By Dessiree Paoli, senior solution manager, Interlace Health.
Even before the pandemic, rural hospitals were closing at record rates. According to a report by the Chartis Center for Rural Health, 19 hospitals in rural America closed in 2019. By 2020, one in four hospitals were at risk of closing — and COVID-19 has only worsened their financial challenges. This is particularly problematic for aging populations and the rural communities that already face barriers to proper healthcare.
As a result, many healthcare organizations are left wondering how they can improve the patient’s journey in healthcare and overcome major obstacles moving forward. They’re handling the drastic increase in telehealth visits, rescheduling clinical trials, promoting digital relationships with doctors, re-evaluating health portfolios, and more.
Given the various challenges healthcare providers and professionals face, what is the best path forward? It starts with establishing a patient-first approach. The industry has to take what it’s learned from an unprecedented 2020 and consider how to reach more patients in 2021 and beyond.
Digital Transformation and the Patient-First Approach
This starts with the role of digital in the changing industry. Advancements and shifts in the digital healthcare experience are likely here to stay. Many of the new tech-based processes brought about by the pandemic (e.g., telehealth, virtual check-ins, new technologies for remote intake) will become standard elements of the digital patient journey.
While industry professionals initially scrambled to adopt these tools, the benefits of digital transformations in healthcare were immediately apparent: convenience, reduced exposure to illness, and increased accessibility. Healthcare organizations became more proactive in reaching their patients, which led to better treatment and quality of care.
But digital transformation is not happening in a vacuum. The push to implement more technology in healthcare processes has also created a push for a more local, results-based approach to healthcare. Decentralized healthcare systems work to improve efficiency and quality of care; they can also enhance communication between a referring provider and the partner organization, ensuring a smooth continuation of care when it’s needed.
The ultimate goal of this push is to open up a “digital front door in healthcare.” This strategic and patient-first approach creates engagement during every interaction with the healthcare system. Why? A well-rounded healthcare strategy doesn’t rely on one component of the patient experience to determine the quality of care — and neither should a digital strategy. Instead, it must take a comprehensive approach that keeps patients engaged and informed.
The marriage between a patient-first approach and a digital front door strategy has the potential to be incredibly powerful. A digital-first, patient-centric approach can propel your organization into the future of healthcare. Here are three suggestions to get you started:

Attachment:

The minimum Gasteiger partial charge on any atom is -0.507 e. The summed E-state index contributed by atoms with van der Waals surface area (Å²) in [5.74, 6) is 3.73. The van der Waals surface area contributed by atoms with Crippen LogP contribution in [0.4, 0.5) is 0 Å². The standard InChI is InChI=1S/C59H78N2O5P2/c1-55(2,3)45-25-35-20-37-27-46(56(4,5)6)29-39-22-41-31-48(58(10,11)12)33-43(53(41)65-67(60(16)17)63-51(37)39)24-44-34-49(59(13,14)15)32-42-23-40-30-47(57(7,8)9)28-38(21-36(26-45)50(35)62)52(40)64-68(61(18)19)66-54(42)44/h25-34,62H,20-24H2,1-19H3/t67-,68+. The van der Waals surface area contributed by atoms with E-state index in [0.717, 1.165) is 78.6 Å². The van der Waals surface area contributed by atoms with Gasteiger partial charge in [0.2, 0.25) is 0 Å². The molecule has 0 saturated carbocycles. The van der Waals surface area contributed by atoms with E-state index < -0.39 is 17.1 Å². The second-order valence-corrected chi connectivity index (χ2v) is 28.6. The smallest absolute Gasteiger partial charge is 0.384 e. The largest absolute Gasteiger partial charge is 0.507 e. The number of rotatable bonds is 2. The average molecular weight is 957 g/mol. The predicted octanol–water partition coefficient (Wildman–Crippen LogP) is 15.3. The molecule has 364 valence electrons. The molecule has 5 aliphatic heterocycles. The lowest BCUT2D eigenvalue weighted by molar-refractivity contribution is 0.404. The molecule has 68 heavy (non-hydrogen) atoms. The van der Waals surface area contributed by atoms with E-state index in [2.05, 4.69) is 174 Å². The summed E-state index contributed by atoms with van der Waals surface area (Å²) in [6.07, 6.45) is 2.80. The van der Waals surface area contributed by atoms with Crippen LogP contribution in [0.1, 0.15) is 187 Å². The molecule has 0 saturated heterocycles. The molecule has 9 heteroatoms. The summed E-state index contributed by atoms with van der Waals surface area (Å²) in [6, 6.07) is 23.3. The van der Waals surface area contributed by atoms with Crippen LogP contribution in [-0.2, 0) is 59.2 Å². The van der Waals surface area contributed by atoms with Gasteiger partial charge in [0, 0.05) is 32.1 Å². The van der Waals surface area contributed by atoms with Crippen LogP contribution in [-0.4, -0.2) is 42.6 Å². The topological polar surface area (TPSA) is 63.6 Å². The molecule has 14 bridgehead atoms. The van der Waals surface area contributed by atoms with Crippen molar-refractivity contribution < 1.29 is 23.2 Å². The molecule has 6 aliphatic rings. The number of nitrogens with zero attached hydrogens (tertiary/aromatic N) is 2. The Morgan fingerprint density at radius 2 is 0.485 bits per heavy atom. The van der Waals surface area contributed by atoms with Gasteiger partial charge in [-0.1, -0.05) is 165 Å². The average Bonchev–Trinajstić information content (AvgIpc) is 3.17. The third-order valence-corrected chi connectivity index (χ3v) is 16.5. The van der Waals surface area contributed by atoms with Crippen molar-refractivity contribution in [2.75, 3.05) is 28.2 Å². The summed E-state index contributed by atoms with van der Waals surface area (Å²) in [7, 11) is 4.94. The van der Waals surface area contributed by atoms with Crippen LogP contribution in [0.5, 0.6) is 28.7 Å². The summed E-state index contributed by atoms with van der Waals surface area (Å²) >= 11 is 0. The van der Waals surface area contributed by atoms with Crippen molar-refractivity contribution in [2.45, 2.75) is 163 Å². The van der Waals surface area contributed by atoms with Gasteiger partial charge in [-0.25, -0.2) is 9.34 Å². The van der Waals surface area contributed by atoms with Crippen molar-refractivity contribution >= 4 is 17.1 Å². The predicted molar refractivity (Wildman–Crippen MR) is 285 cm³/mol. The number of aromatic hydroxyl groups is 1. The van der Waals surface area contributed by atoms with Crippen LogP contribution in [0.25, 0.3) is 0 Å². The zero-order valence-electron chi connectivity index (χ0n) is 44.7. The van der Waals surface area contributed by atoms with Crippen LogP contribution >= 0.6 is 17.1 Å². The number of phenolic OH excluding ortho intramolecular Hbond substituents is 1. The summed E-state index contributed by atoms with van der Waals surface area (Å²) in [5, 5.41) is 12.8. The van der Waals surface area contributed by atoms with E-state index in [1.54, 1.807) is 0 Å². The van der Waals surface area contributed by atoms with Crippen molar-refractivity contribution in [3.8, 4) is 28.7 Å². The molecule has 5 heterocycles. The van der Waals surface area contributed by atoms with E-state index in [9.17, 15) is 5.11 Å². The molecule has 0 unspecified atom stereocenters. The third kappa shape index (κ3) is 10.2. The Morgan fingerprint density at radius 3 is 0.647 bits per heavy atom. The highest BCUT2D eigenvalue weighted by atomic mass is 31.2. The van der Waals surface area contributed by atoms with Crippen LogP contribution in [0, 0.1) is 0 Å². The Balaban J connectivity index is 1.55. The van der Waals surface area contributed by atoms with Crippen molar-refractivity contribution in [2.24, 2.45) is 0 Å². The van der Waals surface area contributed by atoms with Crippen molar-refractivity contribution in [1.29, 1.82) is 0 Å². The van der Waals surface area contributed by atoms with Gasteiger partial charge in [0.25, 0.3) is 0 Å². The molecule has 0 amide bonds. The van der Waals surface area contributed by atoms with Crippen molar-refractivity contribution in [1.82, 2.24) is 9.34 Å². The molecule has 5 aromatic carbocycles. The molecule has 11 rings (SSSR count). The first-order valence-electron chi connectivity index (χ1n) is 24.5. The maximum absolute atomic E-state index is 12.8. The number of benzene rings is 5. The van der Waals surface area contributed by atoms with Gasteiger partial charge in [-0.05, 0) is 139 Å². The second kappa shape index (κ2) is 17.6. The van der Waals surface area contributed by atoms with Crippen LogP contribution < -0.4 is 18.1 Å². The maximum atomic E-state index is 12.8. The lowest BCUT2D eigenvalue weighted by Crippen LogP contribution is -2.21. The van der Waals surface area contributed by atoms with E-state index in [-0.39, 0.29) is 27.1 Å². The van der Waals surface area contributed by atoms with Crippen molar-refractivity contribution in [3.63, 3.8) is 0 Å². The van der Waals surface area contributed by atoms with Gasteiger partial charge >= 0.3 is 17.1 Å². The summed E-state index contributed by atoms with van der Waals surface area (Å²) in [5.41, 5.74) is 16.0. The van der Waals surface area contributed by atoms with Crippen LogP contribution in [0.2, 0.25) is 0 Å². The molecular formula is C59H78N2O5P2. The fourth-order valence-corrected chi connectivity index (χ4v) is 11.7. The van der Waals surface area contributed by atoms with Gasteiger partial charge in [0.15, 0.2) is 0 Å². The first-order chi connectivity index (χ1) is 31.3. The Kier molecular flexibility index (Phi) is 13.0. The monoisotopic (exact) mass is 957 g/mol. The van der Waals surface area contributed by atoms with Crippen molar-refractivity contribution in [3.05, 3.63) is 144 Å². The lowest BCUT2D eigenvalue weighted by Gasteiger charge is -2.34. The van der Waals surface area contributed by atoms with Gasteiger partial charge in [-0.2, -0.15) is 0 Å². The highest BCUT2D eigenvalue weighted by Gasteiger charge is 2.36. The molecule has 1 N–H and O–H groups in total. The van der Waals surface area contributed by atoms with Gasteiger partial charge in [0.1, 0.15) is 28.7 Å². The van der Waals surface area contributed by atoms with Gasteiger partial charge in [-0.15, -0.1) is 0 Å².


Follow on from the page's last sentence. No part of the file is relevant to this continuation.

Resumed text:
- Online scheduling tools
Online scheduling tools — along with online registration and check-in — are streamlining and improving the patient experience. The pandemic highlighted a universal truth: People want to use tools that make their lives easier. This means having digital access to almost everything, including healthcare.
The patient journey should be smooth and simple, and a digital front door to healthcare enables patients to schedule appointments any time of day, check-in using their phones, and benefit from automated reminders and follow-ups. Better yet, patients can pay for treatment online and be more aware of healthcare expenses ahead of time.
- Telehealth integrations
Some patients prefer in-office treatment to virtual doctor visits, but the way they interact with healthcare organizations has been forever changed. Instead of driving to a clinic and waiting for treatment, patients can take advantage of digital screenings and checkups. Even the most remote patients can use integrated video platforms, web portals, and other applications to take an active role in their healthcare.
There are also tools providers can use to optimize telehealth within their organizations. For example, DrFirst’s Backline is a telehealth integration and communication tool that lets providers seamlessly work together and provide care. Integrations like this make it possible for telehealth to strengthen the experience for patients and providers.
- Digital feedback tools
When going digital, healthcare organizations should continuously consider patient feedback. A patient-first approach is based on input from patients, which means industry professionals benefit from gathering patient feedback, analyzing those responses, and then making any necessary — and feasible — changes.
Many hospitals have patient experience departments, surveys, and processes designed to accomplish this. Use your experiences from 2020 to identify gaps in your existing processes. Once you’ve spotted those gaps, work to ensure everything is streamlined with new digital initiatives — like telehealth and pre-registration — to ensure you’re maximizing the feedback you gather.
While the rest of 2021 remains uncertain, the patient journey in healthcare should be clear. A digital front door strategy ensures patients have access to healthcare — regardless of where they live. If 2020 taught healthcare organizations anything, it was that patients should feel empowered by their healthcare options. This year, they’ll continue to make autonomy, access, and empowerment the foundation of everything they do.